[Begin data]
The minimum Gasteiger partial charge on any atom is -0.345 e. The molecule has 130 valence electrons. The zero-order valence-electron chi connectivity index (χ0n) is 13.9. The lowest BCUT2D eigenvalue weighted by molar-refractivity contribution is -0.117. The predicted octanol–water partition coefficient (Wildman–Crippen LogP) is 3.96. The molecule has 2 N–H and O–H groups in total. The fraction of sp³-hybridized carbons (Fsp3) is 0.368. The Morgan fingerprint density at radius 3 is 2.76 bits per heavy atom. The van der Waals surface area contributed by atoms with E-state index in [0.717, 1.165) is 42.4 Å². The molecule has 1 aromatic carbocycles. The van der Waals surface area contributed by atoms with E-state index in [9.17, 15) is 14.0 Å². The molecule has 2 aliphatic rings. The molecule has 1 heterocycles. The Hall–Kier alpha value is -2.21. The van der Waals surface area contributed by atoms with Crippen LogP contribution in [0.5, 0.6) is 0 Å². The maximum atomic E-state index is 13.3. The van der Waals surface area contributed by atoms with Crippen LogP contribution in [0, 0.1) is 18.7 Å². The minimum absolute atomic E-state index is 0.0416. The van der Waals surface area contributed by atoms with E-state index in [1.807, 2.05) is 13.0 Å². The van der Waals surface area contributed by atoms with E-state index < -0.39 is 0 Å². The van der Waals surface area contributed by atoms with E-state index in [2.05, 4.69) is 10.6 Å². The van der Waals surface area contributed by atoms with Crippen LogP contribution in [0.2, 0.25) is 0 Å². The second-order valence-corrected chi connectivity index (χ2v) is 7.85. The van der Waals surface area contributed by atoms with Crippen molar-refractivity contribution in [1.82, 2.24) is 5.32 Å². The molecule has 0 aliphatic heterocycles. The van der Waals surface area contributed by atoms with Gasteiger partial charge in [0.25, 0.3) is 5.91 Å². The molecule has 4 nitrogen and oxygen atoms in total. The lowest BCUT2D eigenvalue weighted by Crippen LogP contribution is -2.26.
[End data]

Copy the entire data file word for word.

The minimum Gasteiger partial charge on any atom is -0.345 e. The molecule has 130 valence electrons. The zero-order valence-electron chi connectivity index (χ0n) is 13.9. The lowest BCUT2D eigenvalue weighted by molar-refractivity contribution is -0.117. The predicted octanol–water partition coefficient (Wildman–Crippen LogP) is 3.96. The molecule has 2 N–H and O–H groups in total. The fraction of sp³-hybridized carbons (Fsp3) is 0.368. The Morgan fingerprint density at radius 3 is 2.76 bits per heavy atom. The van der Waals surface area contributed by atoms with E-state index in [0.717, 1.165) is 42.4 Å². The molecule has 1 aromatic carbocycles. The van der Waals surface area contributed by atoms with E-state index in [9.17, 15) is 14.0 Å². The molecule has 2 aliphatic rings. The molecule has 1 heterocycles. The Hall–Kier alpha value is -2.21. The van der Waals surface area contributed by atoms with Crippen LogP contribution in [0.5, 0.6) is 0 Å². The maximum atomic E-state index is 13.3. The van der Waals surface area contributed by atoms with Crippen LogP contribution in [0, 0.1) is 18.7 Å². The minimum absolute atomic E-state index is 0.0416. The van der Waals surface area contributed by atoms with E-state index in [1.807, 2.05) is 13.0 Å². The van der Waals surface area contributed by atoms with E-state index < -0.39 is 0 Å². The van der Waals surface area contributed by atoms with E-state index in [2.05, 4.69) is 10.6 Å². The van der Waals surface area contributed by atoms with Crippen LogP contribution in [0.2, 0.25) is 0 Å². The second-order valence-corrected chi connectivity index (χ2v) is 7.85. The van der Waals surface area contributed by atoms with Crippen molar-refractivity contribution in [1.82, 2.24) is 5.32 Å². The molecule has 0 aliphatic heterocycles. The van der Waals surface area contributed by atoms with Gasteiger partial charge in [0.25, 0.3) is 5.91 Å². The molecule has 4 nitrogen and oxygen atoms in total. The lowest BCUT2D eigenvalue weighted by Crippen LogP contribution is -2.26.